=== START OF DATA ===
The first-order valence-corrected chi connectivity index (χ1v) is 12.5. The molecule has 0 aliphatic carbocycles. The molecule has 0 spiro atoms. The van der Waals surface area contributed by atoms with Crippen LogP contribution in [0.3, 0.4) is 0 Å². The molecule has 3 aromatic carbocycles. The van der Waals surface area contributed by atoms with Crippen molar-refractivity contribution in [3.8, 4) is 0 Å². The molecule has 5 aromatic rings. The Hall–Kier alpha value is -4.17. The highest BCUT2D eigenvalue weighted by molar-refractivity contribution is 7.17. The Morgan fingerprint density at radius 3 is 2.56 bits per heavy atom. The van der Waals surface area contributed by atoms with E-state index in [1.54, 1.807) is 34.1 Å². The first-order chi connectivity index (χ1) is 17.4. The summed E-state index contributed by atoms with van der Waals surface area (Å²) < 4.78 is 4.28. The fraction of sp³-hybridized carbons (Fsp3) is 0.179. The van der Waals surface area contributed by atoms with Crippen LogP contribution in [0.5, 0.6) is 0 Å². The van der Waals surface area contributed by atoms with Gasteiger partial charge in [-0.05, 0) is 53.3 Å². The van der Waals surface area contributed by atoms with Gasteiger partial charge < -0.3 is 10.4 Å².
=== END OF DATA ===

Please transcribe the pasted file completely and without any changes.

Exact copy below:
The first-order valence-corrected chi connectivity index (χ1v) is 12.5. The molecule has 0 aliphatic carbocycles. The molecule has 0 spiro atoms. The van der Waals surface area contributed by atoms with Crippen LogP contribution in [0.3, 0.4) is 0 Å². The molecule has 3 aromatic carbocycles. The van der Waals surface area contributed by atoms with Crippen molar-refractivity contribution in [3.8, 4) is 0 Å². The molecule has 5 aromatic rings. The Hall–Kier alpha value is -4.17. The highest BCUT2D eigenvalue weighted by molar-refractivity contribution is 7.17. The Morgan fingerprint density at radius 3 is 2.56 bits per heavy atom. The van der Waals surface area contributed by atoms with E-state index in [1.54, 1.807) is 34.1 Å². The first-order chi connectivity index (χ1) is 17.4. The summed E-state index contributed by atoms with van der Waals surface area (Å²) < 4.78 is 4.28. The fraction of sp³-hybridized carbons (Fsp3) is 0.179. The van der Waals surface area contributed by atoms with Crippen LogP contribution in [0.5, 0.6) is 0 Å². The van der Waals surface area contributed by atoms with Gasteiger partial charge in [-0.05, 0) is 53.3 Å². The van der Waals surface area contributed by atoms with Gasteiger partial charge < -0.3 is 10.4 Å².